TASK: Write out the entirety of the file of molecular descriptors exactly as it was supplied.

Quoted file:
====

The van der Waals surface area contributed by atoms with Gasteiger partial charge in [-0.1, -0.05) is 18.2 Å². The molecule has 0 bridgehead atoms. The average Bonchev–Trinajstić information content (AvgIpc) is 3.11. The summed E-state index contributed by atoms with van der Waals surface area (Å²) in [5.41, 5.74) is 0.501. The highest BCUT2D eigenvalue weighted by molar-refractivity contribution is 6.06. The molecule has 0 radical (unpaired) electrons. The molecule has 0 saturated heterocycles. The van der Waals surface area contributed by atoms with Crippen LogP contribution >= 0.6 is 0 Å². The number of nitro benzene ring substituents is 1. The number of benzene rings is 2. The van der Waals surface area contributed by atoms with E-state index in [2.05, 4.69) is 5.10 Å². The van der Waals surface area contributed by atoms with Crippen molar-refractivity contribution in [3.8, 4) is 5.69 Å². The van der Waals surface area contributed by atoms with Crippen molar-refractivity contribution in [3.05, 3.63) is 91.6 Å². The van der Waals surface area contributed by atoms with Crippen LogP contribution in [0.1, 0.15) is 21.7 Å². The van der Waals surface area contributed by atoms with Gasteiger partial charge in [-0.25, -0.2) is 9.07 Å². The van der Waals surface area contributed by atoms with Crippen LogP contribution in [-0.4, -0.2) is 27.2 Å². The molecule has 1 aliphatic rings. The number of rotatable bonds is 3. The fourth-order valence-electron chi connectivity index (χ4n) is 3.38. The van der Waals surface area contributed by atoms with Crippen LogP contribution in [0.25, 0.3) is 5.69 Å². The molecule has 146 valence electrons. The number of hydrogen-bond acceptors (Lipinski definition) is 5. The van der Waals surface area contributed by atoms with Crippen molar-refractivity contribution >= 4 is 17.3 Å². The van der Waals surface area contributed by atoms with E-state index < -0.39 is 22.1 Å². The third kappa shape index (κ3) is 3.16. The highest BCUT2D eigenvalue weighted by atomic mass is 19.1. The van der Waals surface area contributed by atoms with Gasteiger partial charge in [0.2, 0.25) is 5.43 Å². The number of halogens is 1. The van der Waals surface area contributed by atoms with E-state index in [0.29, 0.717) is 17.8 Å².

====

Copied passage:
The van der Waals surface area contributed by atoms with Gasteiger partial charge in [-0.1, -0.05) is 18.2 Å². The molecule has 0 bridgehead atoms. The average Bonchev–Trinajstić information content (AvgIpc) is 3.11. The summed E-state index contributed by atoms with van der Waals surface area (Å²) in [5.41, 5.74) is 0.501. The highest BCUT2D eigenvalue weighted by molar-refractivity contribution is 6.06. The molecule has 0 radical (unpaired) electrons. The molecule has 0 saturated heterocycles. The van der Waals surface area contributed by atoms with Crippen LogP contribution >= 0.6 is 0 Å². The number of nitro benzene ring substituents is 1. The number of benzene rings is 2. The van der Waals surface area contributed by atoms with E-state index in [2.05, 4.69) is 5.10 Å². The van der Waals surface area contributed by atoms with Crippen molar-refractivity contribution in [3.8, 4) is 5.69 Å². The van der Waals surface area contributed by atoms with Crippen molar-refractivity contribution in [3.05, 3.63) is 91.6 Å². The van der Waals surface area contributed by atoms with Crippen LogP contribution in [0.1, 0.15) is 21.7 Å². The van der Waals surface area contributed by atoms with Gasteiger partial charge in [-0.25, -0.2) is 9.07 Å². The van der Waals surface area contributed by atoms with Crippen LogP contribution in [-0.4, -0.2) is 27.2 Å². The molecule has 1 aliphatic rings. The number of rotatable bonds is 3. The fourth-order valence-electron chi connectivity index (χ4n) is 3.38. The van der Waals surface area contributed by atoms with Crippen LogP contribution in [0.25, 0.3) is 5.69 Å². The molecule has 146 valence electrons. The number of hydrogen-bond acceptors (Lipinski definition) is 5. The van der Waals surface area contributed by atoms with Crippen molar-refractivity contribution >= 4 is 17.3 Å². The van der Waals surface area contributed by atoms with E-state index < -0.39 is 22.1 Å². The third kappa shape index (κ3) is 3.16. The highest BCUT2D eigenvalue weighted by atomic mass is 19.1. The van der Waals surface area contributed by atoms with Gasteiger partial charge in [0.2, 0.25) is 5.43 Å². The number of halogens is 1. The van der Waals surface area contributed by atoms with E-state index in [0.29, 0.717) is 17.8 Å².